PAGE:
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How can commas of size near the step size of 17edo be tempered out? I sorted the suspicious three to the end of the table and set it into italic. I think they should be deleted better from this table.
- xenwolf June 05, 2011, 11:27:00 AM UTC-0700
Using the stated val, which is the 13-limit 17edo patent val, it is indeed the case that the commas in question are tempered out. I'll add a comment.
- genewardsmith June 05, 2011, 11:33:36 AM UTC-0700
If I could only understand it! Would it be possible to make an example for 25/24 in the 17edo here? I thought "tempering out a comma" means only "to make it disappear" - am I really so wrong? ...please be some more patient with me!
- xenwolf June 05, 2011, 11:47:32 AM UTC-0700
17-EDO's patent val maps 5/4 to 353 cents, and two of those make up a 3/2. Using the patent val, that equates 25/16 ((5/4)*(5/4)) with 24/16 ((3/2)*(8/8)), meaning 25/24 is tempered out. But if we don't assume the patent val, we will end up with a different comma list. I, for instance, think of 17 as approximating 25 but not 5, and map it to the ~777-cent interval. On that mapping, 25/24 is definitely NOT tempered out.
- igliashon September 21, 2011, 01:38:27 PM UTC-0700
So in other words, in that mapping 25 could be considered a "pseudo-prime", since it's not actually a prime number, but its root (5) is not represented.
The 23rd harmonic is also represented too, by the way (23:16 is a little sharp). So we could consider 17edo a 22.214.171.124.13.23.25 temperament. In other words, it's 27-odd limit with no 5, 17, or 19, and with 25 treated as though it were prime.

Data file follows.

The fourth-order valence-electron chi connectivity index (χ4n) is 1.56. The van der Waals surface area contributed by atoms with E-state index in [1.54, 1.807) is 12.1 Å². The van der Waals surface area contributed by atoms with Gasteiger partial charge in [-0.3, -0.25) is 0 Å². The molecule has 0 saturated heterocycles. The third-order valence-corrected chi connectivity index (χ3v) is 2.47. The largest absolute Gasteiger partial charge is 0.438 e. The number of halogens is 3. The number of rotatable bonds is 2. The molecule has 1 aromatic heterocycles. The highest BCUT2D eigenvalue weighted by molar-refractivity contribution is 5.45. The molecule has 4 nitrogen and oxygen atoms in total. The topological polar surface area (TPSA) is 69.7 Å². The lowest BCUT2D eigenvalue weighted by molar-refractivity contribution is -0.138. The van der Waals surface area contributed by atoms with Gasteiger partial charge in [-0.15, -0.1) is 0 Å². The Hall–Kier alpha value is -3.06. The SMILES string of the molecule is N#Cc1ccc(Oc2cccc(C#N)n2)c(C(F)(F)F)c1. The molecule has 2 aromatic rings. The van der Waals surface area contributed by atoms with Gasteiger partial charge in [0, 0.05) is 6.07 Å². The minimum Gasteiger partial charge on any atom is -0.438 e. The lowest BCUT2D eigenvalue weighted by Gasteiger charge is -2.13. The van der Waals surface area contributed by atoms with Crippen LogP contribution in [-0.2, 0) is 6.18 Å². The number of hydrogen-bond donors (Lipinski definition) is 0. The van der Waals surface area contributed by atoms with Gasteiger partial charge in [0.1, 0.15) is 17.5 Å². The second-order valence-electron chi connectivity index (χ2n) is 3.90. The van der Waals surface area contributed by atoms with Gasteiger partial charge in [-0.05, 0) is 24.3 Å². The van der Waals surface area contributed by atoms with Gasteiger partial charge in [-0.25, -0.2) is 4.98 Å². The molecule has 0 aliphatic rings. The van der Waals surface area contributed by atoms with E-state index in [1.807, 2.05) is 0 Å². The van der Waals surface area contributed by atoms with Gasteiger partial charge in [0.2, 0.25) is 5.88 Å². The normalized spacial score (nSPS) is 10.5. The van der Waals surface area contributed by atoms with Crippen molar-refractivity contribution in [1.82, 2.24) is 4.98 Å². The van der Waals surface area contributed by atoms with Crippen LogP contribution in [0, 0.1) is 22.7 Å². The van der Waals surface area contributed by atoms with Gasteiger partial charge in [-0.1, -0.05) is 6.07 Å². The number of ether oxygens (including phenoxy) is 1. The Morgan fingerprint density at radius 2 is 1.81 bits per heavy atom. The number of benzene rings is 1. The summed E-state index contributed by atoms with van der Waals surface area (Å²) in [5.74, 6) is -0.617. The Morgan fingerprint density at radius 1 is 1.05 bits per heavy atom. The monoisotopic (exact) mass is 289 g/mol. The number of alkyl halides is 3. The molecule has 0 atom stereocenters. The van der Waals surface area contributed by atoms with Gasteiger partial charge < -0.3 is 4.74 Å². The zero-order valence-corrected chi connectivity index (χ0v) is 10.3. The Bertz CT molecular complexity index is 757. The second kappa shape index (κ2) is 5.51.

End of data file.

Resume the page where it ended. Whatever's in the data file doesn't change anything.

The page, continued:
- MasonGreen1 March 01, 2016, 07:25:23 PM UTC-0800
Has anyone examined the no-fives "zeta function" tunings? I've seen no-twos tunings evaluated, but not no-fives.
Among no-fives tunings, 17 is pretty good, isn't it? I suspect 12 would still be a zeta edo even if the fifth harmonic were ignored. 17 would probably be the next one after 12. Not sure about 19edo; it doesn't have a good 7 and doesn't match 11 at all, so as a no-fives tuning, it's not so great and 17 is probably better than 19.
- MasonGreen1 March 01, 2016, 07:30:59 PM UTC-0800
17-comma example: The 17-comma is a difference between 17 fifths (octave reduced) and octave. The fifth of 17-edo is ~4 cents sharp, and stacking 17 of these adds up to ~68 cents, equating it with octave.
- PiotrGrochowski October 11, 2016, 06:39:27 AM UTC-0700
Note that you don't need to use the patent val. In patent val, 25/24 is tempered out and 81/80 maps to 1 step. However, there is alternative 5 that maps 25/24 to 2 steps (allowing a neutral third between major and minor third) and tempers out 81/80.
- PiotrGrochowski October 14, 2016, 12:14:18 AM UTC-0700
There are some unusually large ratios being included in the list of 17edo's approximated ratios. I question their relevance for inclusion, as several are too large to be of salience in any otonal or utonal harmonic context. While it's hard to know where exactly to draw the line, I generally place it at the 31st harmonic at the outermost, while preferring to avoid anything beyond the 21st harmonic unless absolutely necessary.
- What? I don't see any primes beyond 17 in that column. PiotrGrochowski (talk) 07:17, 23 September 2018 (UTC)